"A therapy has been long overdue for this community," said David Cory, President and CEO of Eiger. "We are very proud that the first drug approval at Eiger confers a survival benefit to patients with one of the most ultra-rare, and ultimately fatal, pediatric diseases. We are deeply appreciative of the commitment and scientific excellence from our partners at The Progeria Research Foundation (PRF) and Boston Children's Hospital, and we are extremely grateful to all the children and young adults with Progeria and their families who have made this possible by participating in the Zokinvy clinical trials."
Progeria, also known as Hutchinson-Gilford Progeria Syndrome (HGPS), and PL are ultra-rare, multisystemic, premature aging diseases that accelerate mortality in young patients due to accumulation of cellular progerin in HGPS or an abnormal lamin A protein in PL. Progeria is caused by a genetic mutation in the LMNA ("lamin A") gene, and results in a disease-causing abnormal protein called progerin. There are approximately 400 children worldwide with Progeria. Thanks to PRF-funded research, we now know that progerin is produced in all of us as we age, but at a much lower rate than in children with Progeria. Due to this discovery of the biological connection between Progeria, heart disease and aging, finding the cure for one of the rarest diseases on earth could provide keys for treating millions of adults with heart disease and stroke associated with the natural aging process, as well as help the entire aging population.
"Today we celebrate the incredible milestone of an approved treatment for Progeria," said Scott D. Berns, MD, MPH, FAAP, Co-Founder and Chairman of the Board, The Progeria Research Foundation. "And tomorrow we will press on until we have achieved our vision of a world in which every child with Progeria is cured."
About The Progeria Research Foundation
The Progeria Research Foundation (PRF) was established in 1999 by the family of Sam Berns, a child with Progeria. Within four years of its founding, the PRF Genetics Consortium discovered the Progeria gene, a collaboration led by Dr. Francis Collins, who is currently Director of the National Institutes of Health (NIH). PRF has funded and co-coordinated all Zokinvy-associated clinical trials for Progeria and Progeroid Laminopathies, conducted at Boston Children's Hospital, and supports scientists who conduct Progeria research worldwide. PRF's International Patient Registry includes over 300 children with Progeria in more than 65 countries.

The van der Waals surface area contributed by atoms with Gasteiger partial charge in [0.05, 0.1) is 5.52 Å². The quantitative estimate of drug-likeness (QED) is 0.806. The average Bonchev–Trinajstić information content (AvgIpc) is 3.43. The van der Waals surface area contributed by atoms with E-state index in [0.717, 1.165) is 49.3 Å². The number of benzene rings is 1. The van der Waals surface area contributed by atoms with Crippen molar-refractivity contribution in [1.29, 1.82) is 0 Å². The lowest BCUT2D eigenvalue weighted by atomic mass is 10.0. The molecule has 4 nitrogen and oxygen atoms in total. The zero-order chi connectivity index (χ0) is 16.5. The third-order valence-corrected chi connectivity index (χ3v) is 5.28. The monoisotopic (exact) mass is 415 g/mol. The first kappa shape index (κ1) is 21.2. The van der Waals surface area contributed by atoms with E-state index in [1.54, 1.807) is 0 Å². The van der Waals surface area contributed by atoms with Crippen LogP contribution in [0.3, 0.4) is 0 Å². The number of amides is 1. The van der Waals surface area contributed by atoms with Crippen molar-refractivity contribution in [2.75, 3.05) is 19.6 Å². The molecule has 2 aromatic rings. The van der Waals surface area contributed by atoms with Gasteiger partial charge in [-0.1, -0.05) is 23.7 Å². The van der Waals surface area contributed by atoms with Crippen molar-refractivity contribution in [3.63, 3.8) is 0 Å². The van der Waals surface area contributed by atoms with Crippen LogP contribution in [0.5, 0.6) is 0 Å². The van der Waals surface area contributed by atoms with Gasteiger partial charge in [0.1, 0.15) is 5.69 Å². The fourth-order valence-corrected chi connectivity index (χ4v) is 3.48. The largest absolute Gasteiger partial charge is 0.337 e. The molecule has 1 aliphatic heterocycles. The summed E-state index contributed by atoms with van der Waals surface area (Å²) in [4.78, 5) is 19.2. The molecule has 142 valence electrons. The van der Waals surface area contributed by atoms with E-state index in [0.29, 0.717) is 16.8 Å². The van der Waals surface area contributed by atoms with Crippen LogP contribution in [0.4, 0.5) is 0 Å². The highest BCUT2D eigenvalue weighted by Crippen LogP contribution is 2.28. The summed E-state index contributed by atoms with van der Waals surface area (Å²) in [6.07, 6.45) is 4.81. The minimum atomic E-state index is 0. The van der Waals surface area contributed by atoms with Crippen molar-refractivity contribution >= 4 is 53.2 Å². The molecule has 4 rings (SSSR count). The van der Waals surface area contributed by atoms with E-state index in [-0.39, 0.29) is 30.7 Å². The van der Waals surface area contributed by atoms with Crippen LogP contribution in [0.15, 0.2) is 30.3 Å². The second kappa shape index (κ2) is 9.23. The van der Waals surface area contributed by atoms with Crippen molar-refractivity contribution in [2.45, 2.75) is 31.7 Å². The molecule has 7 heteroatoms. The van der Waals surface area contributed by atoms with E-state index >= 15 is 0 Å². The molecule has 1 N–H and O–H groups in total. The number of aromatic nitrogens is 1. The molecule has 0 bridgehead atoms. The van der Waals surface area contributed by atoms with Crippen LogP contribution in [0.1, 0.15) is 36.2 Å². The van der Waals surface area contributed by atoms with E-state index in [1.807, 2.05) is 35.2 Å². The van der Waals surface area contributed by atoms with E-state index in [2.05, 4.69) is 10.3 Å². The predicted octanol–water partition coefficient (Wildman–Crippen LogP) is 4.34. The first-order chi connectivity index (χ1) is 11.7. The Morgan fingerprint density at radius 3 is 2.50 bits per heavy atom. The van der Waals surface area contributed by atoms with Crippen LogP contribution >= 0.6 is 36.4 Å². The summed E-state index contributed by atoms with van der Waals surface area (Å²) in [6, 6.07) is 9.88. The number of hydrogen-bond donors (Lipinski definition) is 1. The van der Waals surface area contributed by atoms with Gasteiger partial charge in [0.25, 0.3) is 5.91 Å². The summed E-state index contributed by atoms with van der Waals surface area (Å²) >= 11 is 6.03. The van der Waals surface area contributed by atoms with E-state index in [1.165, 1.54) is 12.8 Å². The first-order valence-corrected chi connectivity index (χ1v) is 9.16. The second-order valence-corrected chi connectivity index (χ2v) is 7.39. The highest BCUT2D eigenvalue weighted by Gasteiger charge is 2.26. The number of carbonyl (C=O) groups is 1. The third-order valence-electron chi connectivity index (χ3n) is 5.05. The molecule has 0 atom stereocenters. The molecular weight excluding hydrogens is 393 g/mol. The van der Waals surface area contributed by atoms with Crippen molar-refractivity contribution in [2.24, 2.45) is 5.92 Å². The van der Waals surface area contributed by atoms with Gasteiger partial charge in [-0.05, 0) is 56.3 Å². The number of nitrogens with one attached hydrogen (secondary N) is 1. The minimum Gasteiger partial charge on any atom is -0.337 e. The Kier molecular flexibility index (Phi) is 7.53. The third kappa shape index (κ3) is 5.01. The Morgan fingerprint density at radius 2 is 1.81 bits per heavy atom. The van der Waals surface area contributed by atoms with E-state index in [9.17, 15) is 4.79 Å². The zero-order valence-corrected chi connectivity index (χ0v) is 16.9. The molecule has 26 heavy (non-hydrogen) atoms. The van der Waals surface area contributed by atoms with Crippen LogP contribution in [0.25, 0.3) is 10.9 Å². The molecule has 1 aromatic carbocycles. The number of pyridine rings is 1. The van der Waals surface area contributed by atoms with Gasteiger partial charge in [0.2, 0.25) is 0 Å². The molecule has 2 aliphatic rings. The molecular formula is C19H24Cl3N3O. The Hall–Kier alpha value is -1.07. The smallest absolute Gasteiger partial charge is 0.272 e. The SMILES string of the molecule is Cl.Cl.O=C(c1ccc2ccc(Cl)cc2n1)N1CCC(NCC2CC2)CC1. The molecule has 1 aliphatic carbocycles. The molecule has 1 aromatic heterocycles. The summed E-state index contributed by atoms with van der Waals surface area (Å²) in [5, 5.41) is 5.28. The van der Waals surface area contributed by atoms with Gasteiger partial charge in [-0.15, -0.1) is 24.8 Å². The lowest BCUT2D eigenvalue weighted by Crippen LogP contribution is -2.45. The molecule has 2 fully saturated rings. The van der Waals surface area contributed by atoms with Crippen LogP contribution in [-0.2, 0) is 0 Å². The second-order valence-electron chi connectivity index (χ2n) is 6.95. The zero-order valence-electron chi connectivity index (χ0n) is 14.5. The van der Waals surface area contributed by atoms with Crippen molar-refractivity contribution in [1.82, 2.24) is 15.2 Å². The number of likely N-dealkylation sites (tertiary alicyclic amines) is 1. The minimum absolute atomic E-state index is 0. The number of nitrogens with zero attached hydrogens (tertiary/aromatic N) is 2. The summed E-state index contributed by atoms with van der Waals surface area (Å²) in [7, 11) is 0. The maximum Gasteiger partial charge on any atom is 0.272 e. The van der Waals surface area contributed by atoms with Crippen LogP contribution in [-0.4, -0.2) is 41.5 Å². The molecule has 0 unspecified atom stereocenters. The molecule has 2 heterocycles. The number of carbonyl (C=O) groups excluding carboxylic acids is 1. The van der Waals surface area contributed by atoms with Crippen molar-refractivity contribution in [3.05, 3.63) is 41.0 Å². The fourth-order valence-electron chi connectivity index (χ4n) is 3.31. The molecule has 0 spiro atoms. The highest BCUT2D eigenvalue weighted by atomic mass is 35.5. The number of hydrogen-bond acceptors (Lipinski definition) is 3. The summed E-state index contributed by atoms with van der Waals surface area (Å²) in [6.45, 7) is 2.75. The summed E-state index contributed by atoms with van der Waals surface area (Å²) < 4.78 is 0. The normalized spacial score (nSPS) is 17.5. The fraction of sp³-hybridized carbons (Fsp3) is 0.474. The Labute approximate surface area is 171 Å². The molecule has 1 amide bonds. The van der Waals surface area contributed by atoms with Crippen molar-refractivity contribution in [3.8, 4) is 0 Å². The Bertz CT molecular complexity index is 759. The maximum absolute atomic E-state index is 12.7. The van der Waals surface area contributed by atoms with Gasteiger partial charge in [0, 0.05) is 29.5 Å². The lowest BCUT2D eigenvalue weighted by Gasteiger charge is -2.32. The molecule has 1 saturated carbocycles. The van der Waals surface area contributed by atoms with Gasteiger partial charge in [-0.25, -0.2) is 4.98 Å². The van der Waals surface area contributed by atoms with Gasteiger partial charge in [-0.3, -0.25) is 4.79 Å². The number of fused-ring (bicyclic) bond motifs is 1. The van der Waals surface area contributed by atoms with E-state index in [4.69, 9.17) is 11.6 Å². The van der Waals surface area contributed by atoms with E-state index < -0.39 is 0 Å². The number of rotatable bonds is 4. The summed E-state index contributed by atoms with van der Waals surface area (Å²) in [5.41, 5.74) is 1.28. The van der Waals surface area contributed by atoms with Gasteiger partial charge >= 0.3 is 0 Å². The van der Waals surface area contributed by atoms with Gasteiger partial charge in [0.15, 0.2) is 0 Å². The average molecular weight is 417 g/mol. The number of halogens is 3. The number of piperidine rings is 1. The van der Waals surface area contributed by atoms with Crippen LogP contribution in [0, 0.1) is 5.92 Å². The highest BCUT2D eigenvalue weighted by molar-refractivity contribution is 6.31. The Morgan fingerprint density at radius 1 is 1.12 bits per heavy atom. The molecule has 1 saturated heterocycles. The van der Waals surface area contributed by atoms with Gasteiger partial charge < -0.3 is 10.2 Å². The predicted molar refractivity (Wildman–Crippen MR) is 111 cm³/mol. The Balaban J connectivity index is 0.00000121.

PRF is the only non-profit organization solely dedicated to finding treatments and the cure for Progeria and its aging-related conditions, including heart disease. The organization fills a void, putting these children and Progeria at the forefront of scientific efforts. For more information and to support PRF's mission, please visit www.progeriaresearch.org.
Eiger is a commercial-stage biopharmaceutical company focused on the development and commercialization of first-in-class, well-characterized drugs for serious rare and ultra-rare diseases for patients with high unmet medical needs.
Zokinvy for the treatment of Hutchinson-Gilford Progeria Syndrome (HGPS or Progeria) and processing-deficient Progeroid Laminopathies is the Company's first FDA approval. A Marketing Authorization Application (MAA) has been accepted for filing and is under review by the EMA. Outside the U.S., Eiger's established global Managed Access Program, expected to span greater than 40 countries, ensures all children and young adults with Progeria and Progeroid Laminopathies have access to treatment.
Eiger's lead clinical programs target Hepatitis Delta Virus (HDV) infection, the most serious form of human viral hepatitis. Eiger is developing two complementary treatments for HDV. Lonafarnib is a first-in-class, oral prenylation inhibitor in a global Phase 3 trial. Peginterferon lambda is a first-in-class, well-tolerated type III interferon entering Phase 3.
For additional information about Eiger and its clinical programs, please visit www.eigerbio.com.